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Finkel decoded: The good, the bad and the very disappointing

Chief Scientist Dr Alan Finkel is trying to find a pathway through the toxic energy politics in Australia. AAP Image/Lukas Coch

Chief Scientist Dr Alan Finkel is trying to find a pathway through the toxic energy politics in Australia. AAP Image/Lukas Coch

Giles Parkinson, RenewEconomy

This is not Grid 2.0

In the first draft of the Finkel Review, chief scientist Dr Alan Finkel spoke of an ‘unstoppable’ energy transition, driven by new technologies and the role of the consumer.

But he may just have found a way for skittish politicians and incumbent utilities to throw a spanner in the works and slow it down. This report had the opportunity to redefine the energy markets. But, to borrow an expression, it reads more like history ++ at best, rather than Grid 2.0.

That’s because Finkel has been focused on trying to find a pathway through the toxic energy politics in Australia, and accommodating the Coalition’s modest climate targets, rather than seizing the moment and outlining what can and should happen, and what Australia would need to do to meet the Paris climate targets.

Options such as a high renewable energy target were not considered, even though its is clear that wind and solar are the cheapest forms of new energy.

That it only modelled the Coalition’s initial down-payment for the Paris climate deal. It shows it a path to reach that, but not its likely obligations in a world that vowed to cap average global warming at ‘well below 2°C’ and so can be seen as a huge victory for the incumbents.

We need a plan

Finkel emphasises there is no plan right now, and one is needed to manage the scale of the transition. ‘We need a plan,’ he says.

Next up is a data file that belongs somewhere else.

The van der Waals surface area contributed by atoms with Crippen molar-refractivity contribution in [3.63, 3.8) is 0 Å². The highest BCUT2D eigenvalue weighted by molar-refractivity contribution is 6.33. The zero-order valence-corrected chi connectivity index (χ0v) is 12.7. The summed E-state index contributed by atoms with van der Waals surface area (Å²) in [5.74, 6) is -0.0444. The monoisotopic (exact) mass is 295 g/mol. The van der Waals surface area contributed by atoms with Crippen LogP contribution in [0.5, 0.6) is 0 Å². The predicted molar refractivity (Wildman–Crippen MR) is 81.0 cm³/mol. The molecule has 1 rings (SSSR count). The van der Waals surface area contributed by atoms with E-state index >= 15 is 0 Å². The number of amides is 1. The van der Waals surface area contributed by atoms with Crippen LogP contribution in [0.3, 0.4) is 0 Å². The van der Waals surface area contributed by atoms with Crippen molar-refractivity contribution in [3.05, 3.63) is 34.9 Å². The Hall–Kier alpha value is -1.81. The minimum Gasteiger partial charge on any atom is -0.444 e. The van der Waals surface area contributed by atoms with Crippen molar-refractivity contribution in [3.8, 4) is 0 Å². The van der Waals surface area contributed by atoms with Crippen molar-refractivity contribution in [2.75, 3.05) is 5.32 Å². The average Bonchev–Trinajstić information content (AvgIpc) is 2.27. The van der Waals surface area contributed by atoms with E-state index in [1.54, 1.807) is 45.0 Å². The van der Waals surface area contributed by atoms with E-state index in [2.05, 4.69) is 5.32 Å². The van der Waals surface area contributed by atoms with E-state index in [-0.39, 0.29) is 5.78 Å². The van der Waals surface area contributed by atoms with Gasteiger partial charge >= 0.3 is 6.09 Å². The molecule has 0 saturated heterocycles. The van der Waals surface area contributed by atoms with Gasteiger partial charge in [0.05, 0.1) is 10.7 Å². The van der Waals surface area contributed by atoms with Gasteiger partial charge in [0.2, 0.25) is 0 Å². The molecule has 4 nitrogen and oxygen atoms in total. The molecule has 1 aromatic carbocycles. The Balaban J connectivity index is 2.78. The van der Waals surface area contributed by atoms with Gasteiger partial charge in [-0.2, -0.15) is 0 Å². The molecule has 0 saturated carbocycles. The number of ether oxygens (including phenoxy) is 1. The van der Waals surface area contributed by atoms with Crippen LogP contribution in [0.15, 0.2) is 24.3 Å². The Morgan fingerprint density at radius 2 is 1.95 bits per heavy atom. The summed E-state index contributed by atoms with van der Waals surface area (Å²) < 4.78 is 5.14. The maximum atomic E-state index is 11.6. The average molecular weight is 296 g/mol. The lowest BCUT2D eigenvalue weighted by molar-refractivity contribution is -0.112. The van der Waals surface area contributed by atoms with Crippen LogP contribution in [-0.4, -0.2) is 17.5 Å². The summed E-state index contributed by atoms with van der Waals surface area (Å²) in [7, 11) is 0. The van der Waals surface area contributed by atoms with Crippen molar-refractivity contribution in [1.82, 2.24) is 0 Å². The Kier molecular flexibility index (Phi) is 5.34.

So he has recommended a whole series of actions, including the Clean Energy Target and only because of opposition to the emissions intensity target. Other options such as a high renewable energy target were not considered, even though its is clear that wind and solar are the cheapest forms of new energy.

Finkel suggests a wave of market and regulatory reforms, but appears to rely heavily on the Australian Energy Market Commission, whose snail-pace approach to reform and new technologies has driven most players crazy with frustration (apart from the incumbents, of course).

The suggestions include new market rules, particularly for distributed generation (household solar and storage), but it also demands AEMO set up a planning regime and review its own management practices, particularly on short-term forecasting. He proposes a new energy security board.

He wants the renewable energy target to end in 2020 and not be extended.

Wind and solar are cheaper

The report does acknowledge that wind and solar are the cheapest forms of electricity, even with storage (or the costs of firming. i.e. signing a contract with a gas generator) added. But we might have to wait a while for that fact to sink in for the government to truly absorb it.

Finkel insists the Clean Energy Target is the cheapest option. He wants the renewable energy target to end in 2020 and not be extended.

But despite the lower costs of wind and solar, he only sees the share of large-scale renewables creeping up to just 33 per cent by 2030, from 23.5 per cent in 2020.

The report predicts rooftop solar will only account for 11 per cent of total generation by 2050, which is more akin to AGL’s vision of the future, than the CSIRO report which credited nearly 50 per cent. This is hardly the Grid 2.0 he talked of in the draft.

The Coalition may be mollified by Finkel’s modeling that suggests some existing power stations will last longer, and cannot close without three years notice. The reasoning for allowing coal-fired power stations to stay longer in the system seems to be that this is a better outcome than having new fossil fuel generation.

Finkel says: ’A mix of wind, solar and coal generation would be equally acceptable as a mix of wind, solar and gas generation as long as the (modest) emissions reduction trajectory is achieved.’ But what about the Paris climate target?

Retailers reign supreme

By recommending a system that generates credits, and obligations on retailers, means that this powerful oligopoly reigns supreme.

Over the past few years we have seen how the all-powerful gen-tailers have been able to manipulate the renewable energy targets, first going on an investment strike, forcing policy changes, and then pocketing the benefits of the high LGC price they created when they finally started signing contracts.

They have fought elements of carbon pricing, pushed back on energy efficiency and demand management schemes, and rule changes such as the 5-minute rule. By creating a new certificate scheme that puts the obligation on retailers, they again get to sit in the driver’s seat and protect their generation and retailing interests.

States will have to lead the way